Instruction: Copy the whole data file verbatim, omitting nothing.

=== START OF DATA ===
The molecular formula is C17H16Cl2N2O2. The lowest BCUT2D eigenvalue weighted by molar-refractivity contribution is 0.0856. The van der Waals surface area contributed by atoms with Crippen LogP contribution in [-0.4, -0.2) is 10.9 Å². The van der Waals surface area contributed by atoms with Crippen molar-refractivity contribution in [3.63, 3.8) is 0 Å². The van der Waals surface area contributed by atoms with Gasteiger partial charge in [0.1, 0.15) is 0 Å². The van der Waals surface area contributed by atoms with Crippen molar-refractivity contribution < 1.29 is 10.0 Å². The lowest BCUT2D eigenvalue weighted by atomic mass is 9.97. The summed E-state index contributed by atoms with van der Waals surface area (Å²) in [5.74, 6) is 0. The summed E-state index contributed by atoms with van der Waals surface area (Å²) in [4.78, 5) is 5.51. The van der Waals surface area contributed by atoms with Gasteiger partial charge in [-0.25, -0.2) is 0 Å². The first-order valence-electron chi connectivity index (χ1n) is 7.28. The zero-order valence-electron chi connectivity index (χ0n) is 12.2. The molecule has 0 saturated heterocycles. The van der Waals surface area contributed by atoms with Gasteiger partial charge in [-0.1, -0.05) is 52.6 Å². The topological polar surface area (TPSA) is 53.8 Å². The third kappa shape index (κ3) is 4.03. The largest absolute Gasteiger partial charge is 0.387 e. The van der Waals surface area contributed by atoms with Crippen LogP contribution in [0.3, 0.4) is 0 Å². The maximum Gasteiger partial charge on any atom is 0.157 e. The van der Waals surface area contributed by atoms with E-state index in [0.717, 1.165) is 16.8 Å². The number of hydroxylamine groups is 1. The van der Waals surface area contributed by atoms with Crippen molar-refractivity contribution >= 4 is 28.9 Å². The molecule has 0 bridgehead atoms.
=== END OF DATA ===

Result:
The molecular formula is C17H16Cl2N2O2. The lowest BCUT2D eigenvalue weighted by molar-refractivity contribution is 0.0856. The van der Waals surface area contributed by atoms with Crippen LogP contribution in [-0.4, -0.2) is 10.9 Å². The van der Waals surface area contributed by atoms with Crippen molar-refractivity contribution in [3.63, 3.8) is 0 Å². The van der Waals surface area contributed by atoms with Gasteiger partial charge in [0.1, 0.15) is 0 Å². The van der Waals surface area contributed by atoms with Crippen molar-refractivity contribution < 1.29 is 10.0 Å². The lowest BCUT2D eigenvalue weighted by atomic mass is 9.97. The summed E-state index contributed by atoms with van der Waals surface area (Å²) in [5.74, 6) is 0. The summed E-state index contributed by atoms with van der Waals surface area (Å²) in [4.78, 5) is 5.51. The van der Waals surface area contributed by atoms with Gasteiger partial charge in [-0.25, -0.2) is 0 Å². The first-order valence-electron chi connectivity index (χ1n) is 7.28. The zero-order valence-electron chi connectivity index (χ0n) is 12.2. The molecule has 0 saturated heterocycles. The van der Waals surface area contributed by atoms with Gasteiger partial charge in [-0.1, -0.05) is 52.6 Å². The topological polar surface area (TPSA) is 53.8 Å². The third kappa shape index (κ3) is 4.03. The largest absolute Gasteiger partial charge is 0.387 e. The van der Waals surface area contributed by atoms with Crippen LogP contribution in [0.3, 0.4) is 0 Å². The maximum Gasteiger partial charge on any atom is 0.157 e. The van der Waals surface area contributed by atoms with E-state index in [0.717, 1.165) is 16.8 Å². The number of hydroxylamine groups is 1. The van der Waals surface area contributed by atoms with Crippen molar-refractivity contribution >= 4 is 28.9 Å². The molecule has 0 bridgehead atoms.